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Stakeholders calls for new business model in palm oil production in Africa



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Key players and stakeholders in the continent’s palm oil industry have resolved that in other to increase the production of palm oil in Africa, there is need for member countries, companies in palm oil production to convert their business operating models from import base to export base services so as to meet up with the increasing demands of the palm oil value chain.

This was decided at the third sustainable palm oil conference during a roundtable on sustainable palm oil (RSPO) and proforest, held in Lagos.

Palm oil production in Africa is carried out by 70 percent of smallholder farmers but a shortfall of 30 percent output is realised from the overall production due to lack of support from relevant authorities.

Speaking at the conference, Godwin Obaseki, governor of Edo state, urged delegates to be totally committed towards the production of the produce to make it a sustainable venture.

He said, “If you are not part of the solution, then you are part of the problem. Let me congratulate all of you here today, for demonstrating your commitment to a solution, it is in the interest of all of us in Africa to make sustainable palm oil the norm.”

For centuries, palm oil has been a veritable household name in the country and now that economies are looking inward on how to boost its GDP, Africa cannot afford to neglect the palm oil sector.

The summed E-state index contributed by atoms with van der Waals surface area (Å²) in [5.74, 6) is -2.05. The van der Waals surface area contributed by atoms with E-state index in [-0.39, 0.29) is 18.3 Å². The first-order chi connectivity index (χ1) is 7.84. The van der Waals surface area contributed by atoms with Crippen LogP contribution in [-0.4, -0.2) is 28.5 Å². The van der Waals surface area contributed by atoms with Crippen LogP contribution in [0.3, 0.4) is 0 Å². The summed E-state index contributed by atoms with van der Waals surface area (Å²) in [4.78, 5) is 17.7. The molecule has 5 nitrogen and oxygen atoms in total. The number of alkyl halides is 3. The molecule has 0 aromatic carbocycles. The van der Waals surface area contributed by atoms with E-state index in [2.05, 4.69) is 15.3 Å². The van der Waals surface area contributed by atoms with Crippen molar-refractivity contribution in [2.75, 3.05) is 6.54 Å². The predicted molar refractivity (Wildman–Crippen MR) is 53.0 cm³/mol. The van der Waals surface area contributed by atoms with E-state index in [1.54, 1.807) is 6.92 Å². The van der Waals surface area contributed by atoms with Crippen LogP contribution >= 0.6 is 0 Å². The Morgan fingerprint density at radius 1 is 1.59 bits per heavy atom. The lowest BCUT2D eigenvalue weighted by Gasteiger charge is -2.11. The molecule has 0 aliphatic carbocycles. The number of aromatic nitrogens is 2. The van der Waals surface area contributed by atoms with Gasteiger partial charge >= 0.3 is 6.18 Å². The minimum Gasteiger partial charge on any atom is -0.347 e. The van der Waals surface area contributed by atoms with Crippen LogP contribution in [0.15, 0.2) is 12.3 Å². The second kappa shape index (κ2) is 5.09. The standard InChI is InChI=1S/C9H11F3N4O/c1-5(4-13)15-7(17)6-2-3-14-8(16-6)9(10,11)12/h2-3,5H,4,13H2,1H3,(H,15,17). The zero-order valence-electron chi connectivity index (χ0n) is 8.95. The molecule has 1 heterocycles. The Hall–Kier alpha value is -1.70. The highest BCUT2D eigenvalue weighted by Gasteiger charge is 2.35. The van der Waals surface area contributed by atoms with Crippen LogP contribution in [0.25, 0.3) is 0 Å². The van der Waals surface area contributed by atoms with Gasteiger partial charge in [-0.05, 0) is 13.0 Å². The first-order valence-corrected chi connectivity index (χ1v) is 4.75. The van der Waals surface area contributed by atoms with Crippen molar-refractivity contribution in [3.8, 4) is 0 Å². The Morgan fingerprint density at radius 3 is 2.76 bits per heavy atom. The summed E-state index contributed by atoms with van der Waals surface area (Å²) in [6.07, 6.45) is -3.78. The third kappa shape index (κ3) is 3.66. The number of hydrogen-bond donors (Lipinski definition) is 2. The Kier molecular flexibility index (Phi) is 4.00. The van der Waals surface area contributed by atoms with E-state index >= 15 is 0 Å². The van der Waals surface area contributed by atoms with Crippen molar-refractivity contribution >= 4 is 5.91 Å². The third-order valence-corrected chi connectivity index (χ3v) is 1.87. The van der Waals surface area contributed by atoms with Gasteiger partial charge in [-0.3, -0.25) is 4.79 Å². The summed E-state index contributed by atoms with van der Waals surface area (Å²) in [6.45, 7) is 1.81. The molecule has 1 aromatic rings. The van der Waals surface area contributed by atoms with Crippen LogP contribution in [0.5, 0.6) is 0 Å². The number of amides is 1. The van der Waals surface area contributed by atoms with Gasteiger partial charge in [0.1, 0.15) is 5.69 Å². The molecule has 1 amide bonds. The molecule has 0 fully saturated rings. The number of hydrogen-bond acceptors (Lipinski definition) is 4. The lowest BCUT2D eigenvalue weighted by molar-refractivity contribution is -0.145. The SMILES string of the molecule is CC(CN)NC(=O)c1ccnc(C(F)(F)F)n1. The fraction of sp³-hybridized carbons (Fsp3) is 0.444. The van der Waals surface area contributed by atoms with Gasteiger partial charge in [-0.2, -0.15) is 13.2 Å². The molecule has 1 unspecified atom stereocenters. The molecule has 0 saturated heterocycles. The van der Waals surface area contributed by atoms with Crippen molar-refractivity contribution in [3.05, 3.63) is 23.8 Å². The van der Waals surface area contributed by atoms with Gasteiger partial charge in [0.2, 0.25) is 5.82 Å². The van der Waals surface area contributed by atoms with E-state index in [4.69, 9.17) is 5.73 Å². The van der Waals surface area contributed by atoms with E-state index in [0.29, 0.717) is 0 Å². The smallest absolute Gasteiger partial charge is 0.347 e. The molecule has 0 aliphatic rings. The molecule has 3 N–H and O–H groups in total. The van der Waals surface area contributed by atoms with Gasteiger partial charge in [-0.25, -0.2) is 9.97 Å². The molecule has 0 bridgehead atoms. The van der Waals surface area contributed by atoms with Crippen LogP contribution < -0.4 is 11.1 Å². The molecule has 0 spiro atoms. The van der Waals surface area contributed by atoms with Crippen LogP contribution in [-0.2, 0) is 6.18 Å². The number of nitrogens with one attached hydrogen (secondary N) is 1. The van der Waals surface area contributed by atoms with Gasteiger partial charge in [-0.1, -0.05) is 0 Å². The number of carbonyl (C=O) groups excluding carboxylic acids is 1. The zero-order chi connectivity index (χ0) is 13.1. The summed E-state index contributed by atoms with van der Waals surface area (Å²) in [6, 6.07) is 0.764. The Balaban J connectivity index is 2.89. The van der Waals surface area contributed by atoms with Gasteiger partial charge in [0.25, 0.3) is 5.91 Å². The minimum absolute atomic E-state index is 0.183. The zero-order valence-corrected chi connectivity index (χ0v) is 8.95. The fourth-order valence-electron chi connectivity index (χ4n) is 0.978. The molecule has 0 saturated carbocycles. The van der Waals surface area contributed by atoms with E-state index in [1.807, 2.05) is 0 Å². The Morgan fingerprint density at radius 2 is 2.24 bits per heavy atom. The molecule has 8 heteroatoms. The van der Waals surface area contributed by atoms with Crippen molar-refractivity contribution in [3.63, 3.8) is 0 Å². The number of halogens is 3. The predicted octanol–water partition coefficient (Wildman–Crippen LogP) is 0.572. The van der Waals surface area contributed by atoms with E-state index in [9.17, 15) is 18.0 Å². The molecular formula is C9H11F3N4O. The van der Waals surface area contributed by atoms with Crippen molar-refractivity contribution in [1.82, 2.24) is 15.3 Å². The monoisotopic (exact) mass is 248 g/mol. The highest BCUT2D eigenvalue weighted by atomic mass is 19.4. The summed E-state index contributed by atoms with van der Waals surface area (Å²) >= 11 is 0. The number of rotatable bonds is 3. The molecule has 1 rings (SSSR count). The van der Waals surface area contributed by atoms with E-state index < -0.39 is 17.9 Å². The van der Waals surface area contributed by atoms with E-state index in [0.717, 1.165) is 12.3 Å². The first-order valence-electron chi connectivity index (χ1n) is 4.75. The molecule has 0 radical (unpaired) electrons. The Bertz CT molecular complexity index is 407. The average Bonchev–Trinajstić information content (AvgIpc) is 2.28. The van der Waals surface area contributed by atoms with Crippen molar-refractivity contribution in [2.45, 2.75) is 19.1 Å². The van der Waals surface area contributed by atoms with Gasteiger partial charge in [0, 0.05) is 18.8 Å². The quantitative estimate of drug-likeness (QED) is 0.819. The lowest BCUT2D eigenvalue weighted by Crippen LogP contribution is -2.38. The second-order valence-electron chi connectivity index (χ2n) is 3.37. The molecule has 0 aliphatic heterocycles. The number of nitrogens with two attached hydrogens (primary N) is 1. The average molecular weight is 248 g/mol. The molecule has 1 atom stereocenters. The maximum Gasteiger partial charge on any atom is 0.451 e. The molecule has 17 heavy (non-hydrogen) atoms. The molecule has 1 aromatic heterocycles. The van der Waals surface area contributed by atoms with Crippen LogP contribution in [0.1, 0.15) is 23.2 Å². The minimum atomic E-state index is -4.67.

Salahudin Yaacob, assurance director, RSPO called on member countries and delegates to focus on the sustainable path of palm oil production.

He said, “RSPO can only achieve its vision of transforming markets to make sustainable palm oil through collaboration with all the stakeholders from growers to governments and financial institution to NGOs.”

Abraham Baffoe, Africa regional director, Proforest, reiterated the group’s commitment on sustainable environment for the palm oil industry.

He said, “a sustainable oil palm industry in Africa is something we are deeply committed to – and it is wonderful to have so much interest from companies and other stakeholders. We look forward to seeing these connections deepen as a result of this conference, as we all work together towards an industry which contributes to the economic development of African countries, whilst preserving the crucially important biodiversity of the region.”

Not only did the body focused on turning around the fortune of the palm oil industry in the continent, it has included strategies to improve soil quality in boosting the yield of the produce during its forthcoming general assembly in November as well setting up standard remuneration of Smallholders farmers called; Decent Living Wage Guidance.

Addressing this was Robert Fagans, deputy minister for Agriculture, Liberia.

He said, “Working with smallholders to improve their yields through sustainable farming methods is critical for palm oil growth in Liberia.


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